Cost Accounting: The Basics

Financial Accounting and Cost Accounting

The major differences between Financial Accounting and Cost Accounting are as follow:

S.No.Financial AccountingCost Accounting
 1Provides general information about the business- profit and loss account, balance sheet of business owners- to business owners and outside partners.Provides information to the management for proper planning, operation, control, and decision making.
 2Classifies, records, and analyses the transactions in a subjective manner -according to the nature of expense.Records expenditure in an objective manner- according to purpose for which costs are incurred.
 3Lays emphasis on recording without attaching importance to control.Provides a detailed system of control for materials, labour, and overhead costs with the help of standard costing and budgetary control.
 4It reports operating results and financial position (usually) at the end of the year.It gives information through cost reports to management as and when desired.
 5Financial accounts are accounts of the whole business and are independent in nature.Cost Accounting is only a part of the financial accounts and discloses profit or loss of each product, job or service.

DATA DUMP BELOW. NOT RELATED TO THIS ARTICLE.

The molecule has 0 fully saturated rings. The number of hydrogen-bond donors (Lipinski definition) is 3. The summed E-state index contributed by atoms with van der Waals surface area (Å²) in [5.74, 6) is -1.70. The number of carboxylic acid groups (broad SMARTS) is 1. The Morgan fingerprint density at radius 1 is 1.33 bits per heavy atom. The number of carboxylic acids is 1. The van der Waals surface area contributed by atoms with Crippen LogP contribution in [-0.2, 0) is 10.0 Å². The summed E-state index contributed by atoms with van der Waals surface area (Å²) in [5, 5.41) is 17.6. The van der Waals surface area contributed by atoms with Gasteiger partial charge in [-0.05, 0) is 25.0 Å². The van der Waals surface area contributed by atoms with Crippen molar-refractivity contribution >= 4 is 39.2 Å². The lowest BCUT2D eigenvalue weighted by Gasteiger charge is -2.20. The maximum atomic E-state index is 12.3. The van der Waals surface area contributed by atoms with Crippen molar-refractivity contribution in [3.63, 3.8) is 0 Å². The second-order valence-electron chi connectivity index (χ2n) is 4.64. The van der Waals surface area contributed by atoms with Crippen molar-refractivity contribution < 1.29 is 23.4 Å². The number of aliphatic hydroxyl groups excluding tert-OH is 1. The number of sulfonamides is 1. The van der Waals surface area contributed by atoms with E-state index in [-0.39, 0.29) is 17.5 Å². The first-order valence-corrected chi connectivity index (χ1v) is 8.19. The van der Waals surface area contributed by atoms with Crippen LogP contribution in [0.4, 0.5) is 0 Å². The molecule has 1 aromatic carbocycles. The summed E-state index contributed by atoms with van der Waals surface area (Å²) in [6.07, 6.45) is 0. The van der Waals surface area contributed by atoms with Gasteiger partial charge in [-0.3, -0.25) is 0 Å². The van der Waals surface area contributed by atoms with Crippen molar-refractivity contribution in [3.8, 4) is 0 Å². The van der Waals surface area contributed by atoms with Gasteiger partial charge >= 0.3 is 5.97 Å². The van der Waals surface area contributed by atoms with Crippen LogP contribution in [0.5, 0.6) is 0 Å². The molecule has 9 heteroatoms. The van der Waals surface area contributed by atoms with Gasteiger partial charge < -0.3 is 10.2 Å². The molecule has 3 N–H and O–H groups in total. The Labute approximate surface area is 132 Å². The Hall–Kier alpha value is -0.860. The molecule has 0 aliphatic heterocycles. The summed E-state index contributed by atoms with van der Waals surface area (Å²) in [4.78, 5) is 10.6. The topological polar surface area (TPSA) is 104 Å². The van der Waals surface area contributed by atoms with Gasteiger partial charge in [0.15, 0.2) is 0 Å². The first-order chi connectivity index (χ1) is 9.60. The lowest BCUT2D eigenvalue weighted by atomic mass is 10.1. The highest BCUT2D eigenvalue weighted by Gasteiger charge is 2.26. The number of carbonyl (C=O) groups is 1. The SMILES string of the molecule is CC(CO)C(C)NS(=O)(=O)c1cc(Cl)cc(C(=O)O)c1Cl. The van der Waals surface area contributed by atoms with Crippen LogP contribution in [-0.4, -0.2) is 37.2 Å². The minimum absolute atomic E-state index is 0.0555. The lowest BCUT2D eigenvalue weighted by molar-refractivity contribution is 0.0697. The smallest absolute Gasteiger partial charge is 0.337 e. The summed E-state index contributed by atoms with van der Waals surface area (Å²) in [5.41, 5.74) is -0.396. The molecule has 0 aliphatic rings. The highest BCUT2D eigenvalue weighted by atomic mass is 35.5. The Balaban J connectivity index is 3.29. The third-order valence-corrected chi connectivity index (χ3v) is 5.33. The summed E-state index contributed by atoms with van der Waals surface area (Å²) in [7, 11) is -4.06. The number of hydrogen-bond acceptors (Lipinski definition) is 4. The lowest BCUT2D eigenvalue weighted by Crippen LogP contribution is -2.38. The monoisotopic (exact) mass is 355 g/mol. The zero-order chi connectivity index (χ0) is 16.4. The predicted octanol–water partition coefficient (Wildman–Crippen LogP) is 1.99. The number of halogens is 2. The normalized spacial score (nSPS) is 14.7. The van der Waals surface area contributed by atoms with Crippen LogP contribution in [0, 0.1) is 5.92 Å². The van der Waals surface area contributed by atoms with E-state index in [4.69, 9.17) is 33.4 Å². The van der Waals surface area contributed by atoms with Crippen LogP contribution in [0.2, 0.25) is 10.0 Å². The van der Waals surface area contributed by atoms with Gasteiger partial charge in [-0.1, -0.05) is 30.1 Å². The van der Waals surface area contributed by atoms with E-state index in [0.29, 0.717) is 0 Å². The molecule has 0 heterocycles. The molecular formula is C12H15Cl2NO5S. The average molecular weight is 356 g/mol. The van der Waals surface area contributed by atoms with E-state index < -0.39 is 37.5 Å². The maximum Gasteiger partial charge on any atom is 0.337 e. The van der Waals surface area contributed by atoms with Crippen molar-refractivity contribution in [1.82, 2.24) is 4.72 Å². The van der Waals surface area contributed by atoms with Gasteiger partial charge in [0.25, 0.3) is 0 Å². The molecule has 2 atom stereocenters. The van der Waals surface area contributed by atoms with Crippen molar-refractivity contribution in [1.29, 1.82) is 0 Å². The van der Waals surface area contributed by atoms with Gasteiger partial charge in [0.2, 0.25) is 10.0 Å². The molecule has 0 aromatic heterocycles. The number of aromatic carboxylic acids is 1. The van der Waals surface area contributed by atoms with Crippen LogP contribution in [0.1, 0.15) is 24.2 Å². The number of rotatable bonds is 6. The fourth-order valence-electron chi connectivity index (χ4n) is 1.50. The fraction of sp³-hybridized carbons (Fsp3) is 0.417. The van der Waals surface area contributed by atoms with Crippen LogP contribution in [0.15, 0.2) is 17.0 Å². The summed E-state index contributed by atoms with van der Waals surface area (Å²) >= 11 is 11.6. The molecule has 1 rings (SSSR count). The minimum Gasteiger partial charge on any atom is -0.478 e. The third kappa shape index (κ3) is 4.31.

6Only transactions which can be measured in monetary terms are recorded.Non-monetary information like number of units/ hours, etc. are used.
 7Deals with actual facts and figures only.Deals partly with facts and figures and partly estimates/ standards.
 8Do not provide information on efficiencies of various workers/ plant and machinery.Provides valuable information on the efficiencies of employees and plant & machinery.
 9These accounts are kept to meet the statutory requirements (of Companies Act)Generally, cost accounts are kept voluntarily to meet the requirements of the management. Cost Accounting records are kept as per the Companies Act in some industries only.
Table 1. Differences between Financial Accounting and Cost Accounting

Some items are included in financial accounts but not in cost accounts:

  1. Appropriation of profits
    • Dividends paid
    • Taxes on income and profits, etc.
  2. Matters of pure finance
    • Purely financial charges (interest on bank loan, mortgages; penalties and fines, etc.)
    • Purely financial incomes (interest received on bank deposits; rent receivable; profits made on sale of investments, etc.)
  3. Abnormal gains and losses
    • Losses or gains on sale of fixed assets.
    • Loss to business property on account of theft, fire, or other natural calamities.

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